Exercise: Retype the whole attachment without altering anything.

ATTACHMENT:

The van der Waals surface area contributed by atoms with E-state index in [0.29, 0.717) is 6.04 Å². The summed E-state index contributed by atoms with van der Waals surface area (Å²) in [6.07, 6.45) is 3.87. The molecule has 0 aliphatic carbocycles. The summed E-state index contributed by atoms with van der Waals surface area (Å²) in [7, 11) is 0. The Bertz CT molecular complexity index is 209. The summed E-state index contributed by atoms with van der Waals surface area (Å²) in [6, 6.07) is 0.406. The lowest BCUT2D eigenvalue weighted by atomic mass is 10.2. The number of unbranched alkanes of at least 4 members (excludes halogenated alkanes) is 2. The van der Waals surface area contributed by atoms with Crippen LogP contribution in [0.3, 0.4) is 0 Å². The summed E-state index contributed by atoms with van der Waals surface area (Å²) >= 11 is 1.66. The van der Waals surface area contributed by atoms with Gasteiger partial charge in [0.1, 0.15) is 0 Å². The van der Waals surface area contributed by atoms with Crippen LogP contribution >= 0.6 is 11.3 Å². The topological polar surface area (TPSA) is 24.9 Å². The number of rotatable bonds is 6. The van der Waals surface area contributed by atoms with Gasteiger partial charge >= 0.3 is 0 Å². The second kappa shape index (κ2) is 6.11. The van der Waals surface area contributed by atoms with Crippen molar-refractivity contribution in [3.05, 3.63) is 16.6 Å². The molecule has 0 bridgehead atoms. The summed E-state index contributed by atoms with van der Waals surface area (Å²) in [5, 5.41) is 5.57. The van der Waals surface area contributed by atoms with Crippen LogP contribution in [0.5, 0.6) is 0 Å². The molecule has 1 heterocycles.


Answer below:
The van der Waals surface area contributed by atoms with E-state index in [0.29, 0.717) is 6.04 Å². The summed E-state index contributed by atoms with van der Waals surface area (Å²) in [6.07, 6.45) is 3.87. The molecule has 0 aliphatic carbocycles. The summed E-state index contributed by atoms with van der Waals surface area (Å²) in [7, 11) is 0. The Bertz CT molecular complexity index is 209. The summed E-state index contributed by atoms with van der Waals surface area (Å²) in [6, 6.07) is 0.406. The lowest BCUT2D eigenvalue weighted by atomic mass is 10.2. The number of unbranched alkanes of at least 4 members (excludes halogenated alkanes) is 2. The van der Waals surface area contributed by atoms with Crippen LogP contribution in [0.3, 0.4) is 0 Å². The summed E-state index contributed by atoms with van der Waals surface area (Å²) >= 11 is 1.66. The van der Waals surface area contributed by atoms with Gasteiger partial charge in [0.1, 0.15) is 0 Å². The van der Waals surface area contributed by atoms with Crippen LogP contribution >= 0.6 is 11.3 Å². The topological polar surface area (TPSA) is 24.9 Å². The number of rotatable bonds is 6. The van der Waals surface area contributed by atoms with Gasteiger partial charge >= 0.3 is 0 Å². The second kappa shape index (κ2) is 6.11. The van der Waals surface area contributed by atoms with Crippen molar-refractivity contribution in [3.05, 3.63) is 16.6 Å². The molecule has 0 bridgehead atoms. The summed E-state index contributed by atoms with van der Waals surface area (Å²) in [5, 5.41) is 5.57. The van der Waals surface area contributed by atoms with Crippen LogP contribution in [0.5, 0.6) is 0 Å². The molecule has 1 heterocycles.